We immerse ourselves in sports for many reasons. For the sports fan, it’s far more than entertainment; it’s an all encompassing passion that has us cheering unconditionally for our favorite teams regardless of the circumstances. We spend hundreds and even thousands of dollars on merchandise and we do whatever we can to make ourselves a part of the team. That passion also has us checking various sports-related websites before we’re even fully awake in the morning. We have alerts set on our cellphones so we know exactly when news has broke. We compare the heroes of today with those of the past and we debate endlessly with each other over what the future will bring.
There is one part of sports where we can’t fall on different sides of the argument though–numbers. Numbers occur and are hard to debate. (Aided by performance enhancements or not) Barry Bonds hit 763 homeruns. The Miami Heat won their second-consecutive NBA Championship with a 4-3 series victory over the San Antonio Spurs. Whether you agree with the way participants in the title games are chosen or not, the Florida Gators football program has won three National Championships. Those numbers happened. We witnessed them and there’s no way to erase them. Even when we attempt to delete them due to sanctions handed down, we know they really occurred.
As Aaron Hernandez’s story continues to be written there are many numbers that will be focused on. One of those might be 11. In the fourth quarter of the 2013 AFC Championship game, New England Patriots’ quarterback Tom Brady completed a pass to Hernandez. The former University of Florida star tight end gained 11 yards. Those 11 yards may turn out to be the last yards he ever gains in the NFL. That number and others will be discussed. The career that could have come and the statistics he could have achieved will be debated. Many will wonder what could have become of Aaron Hernandez the football player. Few will focus on one of the most important and saddening number of the entire story–27.
I started dating the woman who would become my wife when I was 27. In the seven years since then, we bought our first house together, got engaged, got married, and–almost one year ago–brought our amazing son into the world. Saying the last seven years have been the best years of my life is not an overstatement. I’ve lived more in those seven years than I had before and look forward to what the next seven will bring. Odin Lloyd won’t get those seven years. He was 27 years old when he was murdered. He won’t get those seven years. He won’t even get one more.
Life is fragile. We can barely make it through a week without hearing how one was cut short needlessly. Tragically, when that story also involves someone as high profile as an athlete or celebrity or other well-known personality, we hear too much about that person and not the victim. If we didn’t already know the victim, we may never truly discover who they were. Odin Lloyd’s tragedy will be well-documented, but not always from the right angle. The story will be sensationalized to focus on Aaron Hernandez’s role. From time to time, a piece will pop up that will make us think more about Lloyd and what could have become of the 27-year-old semi-professional football player–like this one–but those pieces will be few and far between. We may never learn much about the 27 years Lloyd spent in this world, but we’ll surely be presented with a detailed account of Hernandez’s remaining years.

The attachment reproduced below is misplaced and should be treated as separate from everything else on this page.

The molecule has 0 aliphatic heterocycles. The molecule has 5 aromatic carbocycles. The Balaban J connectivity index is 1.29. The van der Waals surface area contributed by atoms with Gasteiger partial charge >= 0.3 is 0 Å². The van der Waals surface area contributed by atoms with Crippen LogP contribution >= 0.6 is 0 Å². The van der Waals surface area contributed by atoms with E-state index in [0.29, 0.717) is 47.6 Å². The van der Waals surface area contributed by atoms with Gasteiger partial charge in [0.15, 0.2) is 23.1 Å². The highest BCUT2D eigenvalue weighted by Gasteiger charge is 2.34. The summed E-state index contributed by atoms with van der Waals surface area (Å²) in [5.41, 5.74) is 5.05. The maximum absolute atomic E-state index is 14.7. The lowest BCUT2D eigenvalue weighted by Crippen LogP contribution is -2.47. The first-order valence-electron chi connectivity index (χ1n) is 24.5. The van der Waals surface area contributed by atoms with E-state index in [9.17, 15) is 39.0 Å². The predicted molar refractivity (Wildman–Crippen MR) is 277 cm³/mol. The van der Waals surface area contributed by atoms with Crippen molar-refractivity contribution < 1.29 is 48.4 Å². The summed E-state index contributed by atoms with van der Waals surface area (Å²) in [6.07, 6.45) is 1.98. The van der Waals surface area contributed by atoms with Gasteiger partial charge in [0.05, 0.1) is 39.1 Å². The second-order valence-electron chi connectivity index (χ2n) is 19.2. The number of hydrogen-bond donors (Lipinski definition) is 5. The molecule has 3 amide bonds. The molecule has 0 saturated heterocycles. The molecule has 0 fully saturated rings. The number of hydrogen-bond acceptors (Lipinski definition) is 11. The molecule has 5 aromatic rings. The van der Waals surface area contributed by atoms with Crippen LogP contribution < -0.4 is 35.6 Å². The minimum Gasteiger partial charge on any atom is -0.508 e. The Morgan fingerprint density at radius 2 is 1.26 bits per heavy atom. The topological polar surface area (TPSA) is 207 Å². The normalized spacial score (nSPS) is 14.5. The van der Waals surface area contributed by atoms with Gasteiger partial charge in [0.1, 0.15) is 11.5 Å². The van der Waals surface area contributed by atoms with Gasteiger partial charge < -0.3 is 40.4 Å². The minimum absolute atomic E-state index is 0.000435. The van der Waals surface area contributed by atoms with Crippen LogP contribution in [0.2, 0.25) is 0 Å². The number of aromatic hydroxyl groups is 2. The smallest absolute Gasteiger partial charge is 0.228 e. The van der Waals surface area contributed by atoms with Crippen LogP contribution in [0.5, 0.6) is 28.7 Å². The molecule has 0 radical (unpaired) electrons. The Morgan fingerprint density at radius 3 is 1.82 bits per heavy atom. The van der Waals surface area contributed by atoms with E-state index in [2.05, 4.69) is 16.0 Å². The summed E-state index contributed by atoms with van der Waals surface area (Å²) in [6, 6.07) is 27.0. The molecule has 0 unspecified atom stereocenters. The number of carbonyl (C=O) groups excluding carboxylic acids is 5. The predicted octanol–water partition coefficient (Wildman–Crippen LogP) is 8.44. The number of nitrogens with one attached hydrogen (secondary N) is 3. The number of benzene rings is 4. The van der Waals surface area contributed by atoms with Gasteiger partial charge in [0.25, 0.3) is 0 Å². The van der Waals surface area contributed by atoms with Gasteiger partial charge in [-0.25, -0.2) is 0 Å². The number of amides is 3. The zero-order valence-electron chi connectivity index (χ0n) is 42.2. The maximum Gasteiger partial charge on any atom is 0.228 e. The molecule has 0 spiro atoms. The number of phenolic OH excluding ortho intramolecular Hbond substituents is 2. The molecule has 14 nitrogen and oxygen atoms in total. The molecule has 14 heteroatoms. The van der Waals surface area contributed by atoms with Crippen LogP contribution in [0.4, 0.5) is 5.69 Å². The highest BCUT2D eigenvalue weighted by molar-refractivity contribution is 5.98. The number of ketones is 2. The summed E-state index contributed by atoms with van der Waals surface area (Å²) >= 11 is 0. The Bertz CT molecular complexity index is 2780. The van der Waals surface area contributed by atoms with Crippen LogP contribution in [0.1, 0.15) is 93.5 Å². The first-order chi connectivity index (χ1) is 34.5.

At 27, you’re still figuring out what to do with your life. At least I was. When I turned 27, I enjoyed many things about my life. What I didn’t know was how much more I would enjoy the future. I was naive in thinking it would only get better, but at the same time I was somewhat of a prophet because it has. We’ll never know what the future would have brought for Lloyd. Maybe happiness. Maybe despair. To steal a line, it could have been the best of times or the worst of times. Or, probably more accurately, it could have been both.
A few short months after I married the love of my life, I lost my mother. My mother, teacher and best friend passed away on November 27, 2009. There’s that number again–27. She encouraged my obsession with sports from an early age. She put up with a son that read her box scores and statistics that she never wanted to know. Her life was cut short after an eight-month battle with Leukemia. It wasn’t fair then and it isn’t fair now. That number–27–sticks out to me and always will because of the day that I lost her. There was no November 28 for my mother. There is no 28th birthday for Odin Lloyd.
We’ll always remember Aaron Hernandez. That was already a certainty for Florida Gators’ fans. Now it’s a certainty for all sports fans and even those outside of that realm. We’ll know him like people across the world know O.J. Simpson. Whether he is guilty or innocent, we’ll remember this one instance over all others in the life of Aaron Hernandez. But will we remember Odin Lloyd?
I hope we will. I hope that months from now, years from now we talk of a life that could have been. I hope we wonder what the next seven years would have brought Lloyd. I hope we think of his family and friends. I hope the tragic loss of life at a young age is what we remember. I hope we won’t forget what we often do–that there are victims as well as killers. I hope for all of this just like Odin Lloyd hoped for a better life, or at the very least more life. Lloyd’s hopes have ended; there is no tomorrow for him. But we can choose to remember him and what he may have hoped for. We can think about the 27 years he was given and dream about what he would have done with those that were taken away.